The dedicated counters had 1,200 bats exiting the pier at the Woodard Bay bat colony last night, there were 3,300 last Thursday. The counters are going out to count again tomorrow night, as there was a SW breeze tonight. That can throw off the count--the bats seem to head into the wind more, which could have put some of the exiting bats out over the water, out of sight of the counting. We've used an extra person with a scope to verify this on occasion. With that caveat, plus that this is the time of the summer with the highest variability in the counts, I can report that we've never had a one-week change of this magnitude (-2,100).

Is this an effect from draining Capitol Lake at the most critical feeding period of the summer maternity cycle? We can't say for sure, but it certainly
could be. The vast majority of the pregnant and nursing bats from several large maternity groups travel many miles to each night to Capitol Lake, feeding on minute aquatic insects like midges, mayflies, and the like. These insects spend most of their life aslarvae in the muddy bottom of the lake. Then one fine night they mature, pop to the surface, shed their extra layers, flap their new wings, and rise from the water's surface... into a bat's mouth! They don't do this from a dry mudflat like we have now. So, the normally super-rich lake is now effectively a desert, as far as these thousands of nursing mother bats are concerned. No, they won't have this food source if/when the area is converted to intertidal mudflat.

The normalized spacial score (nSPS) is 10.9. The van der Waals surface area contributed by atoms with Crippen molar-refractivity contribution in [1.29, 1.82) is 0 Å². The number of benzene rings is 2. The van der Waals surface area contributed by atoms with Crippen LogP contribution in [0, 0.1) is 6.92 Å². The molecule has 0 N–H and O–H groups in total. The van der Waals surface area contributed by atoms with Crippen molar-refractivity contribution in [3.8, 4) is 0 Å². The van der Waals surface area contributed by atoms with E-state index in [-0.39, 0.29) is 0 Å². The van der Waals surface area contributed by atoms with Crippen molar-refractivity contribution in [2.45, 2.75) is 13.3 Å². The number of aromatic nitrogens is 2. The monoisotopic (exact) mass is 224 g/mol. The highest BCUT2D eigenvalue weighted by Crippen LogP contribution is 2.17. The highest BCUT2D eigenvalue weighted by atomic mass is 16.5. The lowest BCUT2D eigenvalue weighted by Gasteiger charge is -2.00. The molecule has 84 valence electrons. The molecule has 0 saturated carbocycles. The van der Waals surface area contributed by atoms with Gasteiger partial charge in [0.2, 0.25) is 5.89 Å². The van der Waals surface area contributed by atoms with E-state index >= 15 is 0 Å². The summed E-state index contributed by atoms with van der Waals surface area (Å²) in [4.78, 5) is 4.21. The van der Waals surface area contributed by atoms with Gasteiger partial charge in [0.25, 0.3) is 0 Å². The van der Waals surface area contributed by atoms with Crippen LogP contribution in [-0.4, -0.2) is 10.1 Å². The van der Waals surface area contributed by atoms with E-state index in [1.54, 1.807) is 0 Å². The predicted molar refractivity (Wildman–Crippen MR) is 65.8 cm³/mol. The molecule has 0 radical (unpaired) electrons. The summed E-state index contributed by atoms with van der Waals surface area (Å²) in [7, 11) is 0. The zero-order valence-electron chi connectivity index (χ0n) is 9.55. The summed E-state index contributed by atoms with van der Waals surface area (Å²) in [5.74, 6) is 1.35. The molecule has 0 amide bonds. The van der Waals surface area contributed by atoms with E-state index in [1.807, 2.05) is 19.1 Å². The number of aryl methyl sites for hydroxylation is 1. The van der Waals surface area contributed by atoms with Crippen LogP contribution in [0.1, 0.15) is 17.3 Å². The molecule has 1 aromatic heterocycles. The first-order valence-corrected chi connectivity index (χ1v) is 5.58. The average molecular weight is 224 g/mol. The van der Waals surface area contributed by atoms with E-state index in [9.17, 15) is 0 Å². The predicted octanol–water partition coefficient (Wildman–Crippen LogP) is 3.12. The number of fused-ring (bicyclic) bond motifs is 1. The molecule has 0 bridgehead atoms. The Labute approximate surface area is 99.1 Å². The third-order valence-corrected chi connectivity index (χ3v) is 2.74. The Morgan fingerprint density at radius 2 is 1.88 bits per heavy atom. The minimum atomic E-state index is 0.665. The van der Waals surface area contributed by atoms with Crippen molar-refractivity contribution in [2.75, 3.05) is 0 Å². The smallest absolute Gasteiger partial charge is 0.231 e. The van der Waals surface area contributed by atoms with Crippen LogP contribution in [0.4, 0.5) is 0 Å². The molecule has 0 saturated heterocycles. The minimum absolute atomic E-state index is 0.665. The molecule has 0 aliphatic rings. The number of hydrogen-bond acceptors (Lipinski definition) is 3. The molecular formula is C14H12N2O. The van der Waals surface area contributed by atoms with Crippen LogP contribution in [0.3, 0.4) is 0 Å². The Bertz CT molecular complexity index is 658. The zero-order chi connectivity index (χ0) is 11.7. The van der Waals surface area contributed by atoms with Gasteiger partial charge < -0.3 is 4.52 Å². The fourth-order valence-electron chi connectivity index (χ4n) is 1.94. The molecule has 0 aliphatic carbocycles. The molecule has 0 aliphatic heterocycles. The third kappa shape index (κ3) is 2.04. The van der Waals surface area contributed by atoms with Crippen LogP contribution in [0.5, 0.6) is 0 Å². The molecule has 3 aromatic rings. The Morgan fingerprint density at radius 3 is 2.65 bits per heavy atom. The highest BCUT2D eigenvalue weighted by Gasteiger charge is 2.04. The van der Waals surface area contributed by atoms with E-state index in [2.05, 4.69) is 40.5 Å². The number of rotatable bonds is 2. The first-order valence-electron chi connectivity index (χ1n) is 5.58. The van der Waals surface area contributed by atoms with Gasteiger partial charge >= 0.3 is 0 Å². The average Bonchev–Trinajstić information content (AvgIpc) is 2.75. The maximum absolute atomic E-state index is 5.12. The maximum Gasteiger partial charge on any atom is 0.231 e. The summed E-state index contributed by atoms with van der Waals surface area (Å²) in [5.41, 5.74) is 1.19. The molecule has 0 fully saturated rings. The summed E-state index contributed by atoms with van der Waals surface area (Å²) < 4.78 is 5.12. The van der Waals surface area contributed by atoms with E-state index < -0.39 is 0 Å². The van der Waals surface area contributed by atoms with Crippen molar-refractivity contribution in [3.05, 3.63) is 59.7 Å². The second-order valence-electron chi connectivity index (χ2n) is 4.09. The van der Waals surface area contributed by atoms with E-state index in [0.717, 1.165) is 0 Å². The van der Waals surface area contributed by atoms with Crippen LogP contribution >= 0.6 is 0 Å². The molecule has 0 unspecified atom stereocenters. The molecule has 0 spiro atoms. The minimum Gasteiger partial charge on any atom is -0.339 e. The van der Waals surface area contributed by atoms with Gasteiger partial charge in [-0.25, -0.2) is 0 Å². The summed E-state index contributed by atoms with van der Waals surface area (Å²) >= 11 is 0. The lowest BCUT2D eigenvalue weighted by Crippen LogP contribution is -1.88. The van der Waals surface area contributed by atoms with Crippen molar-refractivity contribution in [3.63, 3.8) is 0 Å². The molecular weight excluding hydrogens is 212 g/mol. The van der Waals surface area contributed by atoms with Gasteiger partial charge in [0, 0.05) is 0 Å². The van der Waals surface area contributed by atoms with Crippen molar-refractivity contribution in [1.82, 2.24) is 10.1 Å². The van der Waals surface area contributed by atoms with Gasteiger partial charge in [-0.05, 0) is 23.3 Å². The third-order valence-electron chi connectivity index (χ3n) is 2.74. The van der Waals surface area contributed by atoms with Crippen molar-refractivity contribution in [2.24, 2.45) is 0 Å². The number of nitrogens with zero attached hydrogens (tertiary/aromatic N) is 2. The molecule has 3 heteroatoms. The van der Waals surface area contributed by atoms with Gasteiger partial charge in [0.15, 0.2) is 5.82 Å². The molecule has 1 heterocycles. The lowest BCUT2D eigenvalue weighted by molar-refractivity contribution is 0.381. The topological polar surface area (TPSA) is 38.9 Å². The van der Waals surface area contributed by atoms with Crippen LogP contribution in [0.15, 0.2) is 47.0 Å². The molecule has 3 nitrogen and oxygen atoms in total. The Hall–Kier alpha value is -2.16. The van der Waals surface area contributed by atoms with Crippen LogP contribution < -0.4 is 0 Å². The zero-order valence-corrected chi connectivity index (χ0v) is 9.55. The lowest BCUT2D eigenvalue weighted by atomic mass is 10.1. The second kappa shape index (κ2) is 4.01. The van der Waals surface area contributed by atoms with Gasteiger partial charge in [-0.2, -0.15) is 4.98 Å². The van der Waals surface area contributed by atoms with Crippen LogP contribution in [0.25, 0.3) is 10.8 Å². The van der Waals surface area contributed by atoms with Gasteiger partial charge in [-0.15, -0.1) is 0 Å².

What are they thinking?

How did 260 acres of fresh water habitat... in downtown Olympia... below the Capitol Campus... whose fate has been under public discussion for the past 6 years... jsut get drained without consultation with anyone who monitors the flora and fauna of the lake?

Consider the readers' comments from the July 16 Olympian article about the draw-down, which at that time was reported to be a few feet lower for a short period of time:

It was reported in the July 16 Olympian article that "
Lakefair officials learned a couple of weeks ago that the lake would be drawn down during Lakefair." Since this was planned at least two weeks in advance, it hardly sounds like an emergency. Doesn't this mean that G.A. approved this proposal in June?

Update, Saturday 25 July 09:
I took the Radar-mobile out for a spin last night, and took some screen images at Capitol Lake to compare with those from 2 years ago. Dramatically fewer bats over the water, and almost none over the mudflats. No, not a surprise. A couple years ago at this time they were all over the lake's 3 chambers, the fewest were where the river channel is (faster water, fewer insects). That is the only place water has been during this draining event. So even the water that was there was the last place the bats would normally feed (as in poorest foraging locations).